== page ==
I just received a nice email from a woman who had just read The Essential Guide for Hiring & Getting Hired. She mentioned on Amazon that my point that most interviewers don’t ask relevant questions was correct. As a result, they are not able to determine if a job seeker is both competent and motivated to do the actual work required. Not knowing what the actual work is the fundamental problem. As a result they tend to hire the person who's the best interviewer, not the best person for the job.
Unfortunately for this woman, she didn’t get the job. But she’ll do better on her next interview by following some of the advice described in the book and in the training series mentioned in the video below. However, the following is one major principle every job seeker must follow to make sure they’re evaluated properly. It starts by finding out what the actual work is before answering any questions.
The Big Principle for Getting Interviewers to Ask Job Seekers the Right Questions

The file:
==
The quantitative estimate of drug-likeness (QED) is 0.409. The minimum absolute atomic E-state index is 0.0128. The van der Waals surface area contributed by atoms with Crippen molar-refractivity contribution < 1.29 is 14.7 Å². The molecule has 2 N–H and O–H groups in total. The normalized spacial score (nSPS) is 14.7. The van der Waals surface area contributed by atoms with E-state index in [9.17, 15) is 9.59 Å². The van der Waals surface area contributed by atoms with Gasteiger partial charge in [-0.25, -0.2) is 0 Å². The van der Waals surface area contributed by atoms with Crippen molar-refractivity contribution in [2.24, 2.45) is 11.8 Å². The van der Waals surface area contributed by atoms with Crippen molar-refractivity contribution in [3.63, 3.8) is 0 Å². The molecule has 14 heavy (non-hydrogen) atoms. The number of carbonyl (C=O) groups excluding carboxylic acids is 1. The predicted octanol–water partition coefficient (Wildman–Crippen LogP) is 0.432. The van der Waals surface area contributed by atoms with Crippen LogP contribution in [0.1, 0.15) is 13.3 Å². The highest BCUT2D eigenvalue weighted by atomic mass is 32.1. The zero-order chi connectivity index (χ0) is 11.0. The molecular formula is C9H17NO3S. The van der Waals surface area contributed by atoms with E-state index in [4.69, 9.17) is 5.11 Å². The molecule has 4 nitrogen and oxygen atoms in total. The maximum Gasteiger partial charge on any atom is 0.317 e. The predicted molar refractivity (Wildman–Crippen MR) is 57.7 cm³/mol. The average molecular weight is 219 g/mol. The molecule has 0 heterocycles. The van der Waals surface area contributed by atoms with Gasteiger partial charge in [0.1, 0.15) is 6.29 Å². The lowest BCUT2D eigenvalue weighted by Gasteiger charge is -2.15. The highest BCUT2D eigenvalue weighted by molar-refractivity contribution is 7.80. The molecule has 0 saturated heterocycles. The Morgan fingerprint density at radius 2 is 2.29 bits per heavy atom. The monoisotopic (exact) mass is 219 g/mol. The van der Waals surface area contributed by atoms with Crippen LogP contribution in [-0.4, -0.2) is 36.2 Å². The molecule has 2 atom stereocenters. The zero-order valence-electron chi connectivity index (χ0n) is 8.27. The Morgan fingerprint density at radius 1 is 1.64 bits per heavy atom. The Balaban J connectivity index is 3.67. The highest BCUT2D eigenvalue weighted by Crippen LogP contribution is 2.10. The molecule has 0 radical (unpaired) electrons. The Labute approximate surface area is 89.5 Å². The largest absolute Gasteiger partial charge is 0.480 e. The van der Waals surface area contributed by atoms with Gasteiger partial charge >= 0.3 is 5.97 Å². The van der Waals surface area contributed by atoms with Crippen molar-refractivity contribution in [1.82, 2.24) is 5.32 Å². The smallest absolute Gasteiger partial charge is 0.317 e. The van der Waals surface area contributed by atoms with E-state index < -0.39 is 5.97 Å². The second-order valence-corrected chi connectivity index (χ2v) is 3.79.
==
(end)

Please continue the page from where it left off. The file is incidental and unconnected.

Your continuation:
First, ask the interviewer to describe the top two or three objectives required for job success. Then describe an accomplishment you’ve had that is most comparable using the SAFW methodology described in the video series and in this post.
This is called a forced-choice question. The technique will help improve your odds for getting the job by answering questions that address your ability to do the actual work. I know this sounds obvious, but if you’re now being interviewed for a job I suspect you’ve discovered that most interviewers ask a bunch of irrelevant questions. This technique will quickly turn the tables to your favor.
Of course, the other big principle covered in the book and training series is the idea that most jobs are filled in the hidden job market before they’re ever advertised. That’s why I suggest implementing a 20-20-60 job hunting program.
2015 promises to be a strong year for hiring, but if you follow the traditional job-hunting approaches the best you’ll do is get a decent job. However by being different, using the hidden market to get more interviews and making sure you’re asked the right questions you might just wind up with a much better job. It might even be the first step in a great career.